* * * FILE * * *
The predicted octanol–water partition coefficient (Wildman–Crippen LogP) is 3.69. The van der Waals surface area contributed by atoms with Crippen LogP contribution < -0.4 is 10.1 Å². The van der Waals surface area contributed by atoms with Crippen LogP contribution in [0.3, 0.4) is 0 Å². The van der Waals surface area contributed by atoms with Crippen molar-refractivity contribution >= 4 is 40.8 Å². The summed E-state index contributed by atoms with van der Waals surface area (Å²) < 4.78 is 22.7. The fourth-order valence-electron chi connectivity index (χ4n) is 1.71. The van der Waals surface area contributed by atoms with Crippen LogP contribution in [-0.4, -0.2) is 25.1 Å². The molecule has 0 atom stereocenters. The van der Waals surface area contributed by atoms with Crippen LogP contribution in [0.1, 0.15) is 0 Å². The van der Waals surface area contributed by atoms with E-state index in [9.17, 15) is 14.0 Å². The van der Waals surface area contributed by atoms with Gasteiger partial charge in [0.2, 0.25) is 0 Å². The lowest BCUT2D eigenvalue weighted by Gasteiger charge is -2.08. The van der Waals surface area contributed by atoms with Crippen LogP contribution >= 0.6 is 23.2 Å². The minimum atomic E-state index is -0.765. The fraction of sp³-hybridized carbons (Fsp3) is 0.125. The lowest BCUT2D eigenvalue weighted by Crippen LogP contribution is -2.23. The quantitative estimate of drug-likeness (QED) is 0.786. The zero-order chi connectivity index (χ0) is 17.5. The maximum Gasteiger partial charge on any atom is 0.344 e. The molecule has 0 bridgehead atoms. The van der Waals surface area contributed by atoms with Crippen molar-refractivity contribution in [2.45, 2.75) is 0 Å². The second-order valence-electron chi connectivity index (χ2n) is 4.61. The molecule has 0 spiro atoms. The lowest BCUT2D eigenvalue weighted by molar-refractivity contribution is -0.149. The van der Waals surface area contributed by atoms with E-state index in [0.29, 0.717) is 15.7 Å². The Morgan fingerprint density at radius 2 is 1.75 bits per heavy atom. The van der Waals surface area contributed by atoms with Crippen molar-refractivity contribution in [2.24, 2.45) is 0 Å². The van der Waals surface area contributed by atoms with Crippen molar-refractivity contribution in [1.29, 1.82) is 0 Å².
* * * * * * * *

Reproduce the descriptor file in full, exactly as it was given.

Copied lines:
The predicted octanol–water partition coefficient (Wildman–Crippen LogP) is 3.69. The van der Waals surface area contributed by atoms with Crippen LogP contribution < -0.4 is 10.1 Å². The van der Waals surface area contributed by atoms with Crippen LogP contribution in [0.3, 0.4) is 0 Å². The van der Waals surface area contributed by atoms with Crippen molar-refractivity contribution >= 4 is 40.8 Å². The summed E-state index contributed by atoms with van der Waals surface area (Å²) < 4.78 is 22.7. The fourth-order valence-electron chi connectivity index (χ4n) is 1.71. The van der Waals surface area contributed by atoms with Crippen LogP contribution in [-0.4, -0.2) is 25.1 Å². The molecule has 0 atom stereocenters. The van der Waals surface area contributed by atoms with Crippen LogP contribution in [0.1, 0.15) is 0 Å². The van der Waals surface area contributed by atoms with E-state index in [9.17, 15) is 14.0 Å². The van der Waals surface area contributed by atoms with Gasteiger partial charge in [0.2, 0.25) is 0 Å². The lowest BCUT2D eigenvalue weighted by Gasteiger charge is -2.08. The van der Waals surface area contributed by atoms with Crippen LogP contribution >= 0.6 is 23.2 Å². The minimum atomic E-state index is -0.765. The fraction of sp³-hybridized carbons (Fsp3) is 0.125. The lowest BCUT2D eigenvalue weighted by Crippen LogP contribution is -2.23. The quantitative estimate of drug-likeness (QED) is 0.786. The zero-order chi connectivity index (χ0) is 17.5. The maximum Gasteiger partial charge on any atom is 0.344 e. The molecule has 0 bridgehead atoms. The van der Waals surface area contributed by atoms with Crippen molar-refractivity contribution in [2.45, 2.75) is 0 Å². The second-order valence-electron chi connectivity index (χ2n) is 4.61. The molecule has 0 spiro atoms. The lowest BCUT2D eigenvalue weighted by molar-refractivity contribution is -0.149. The van der Waals surface area contributed by atoms with E-state index in [0.29, 0.717) is 15.7 Å². The Morgan fingerprint density at radius 2 is 1.75 bits per heavy atom. The van der Waals surface area contributed by atoms with Crippen molar-refractivity contribution in [2.24, 2.45) is 0 Å². The van der Waals surface area contributed by atoms with Crippen molar-refractivity contribution in [1.29, 1.82) is 0 Å².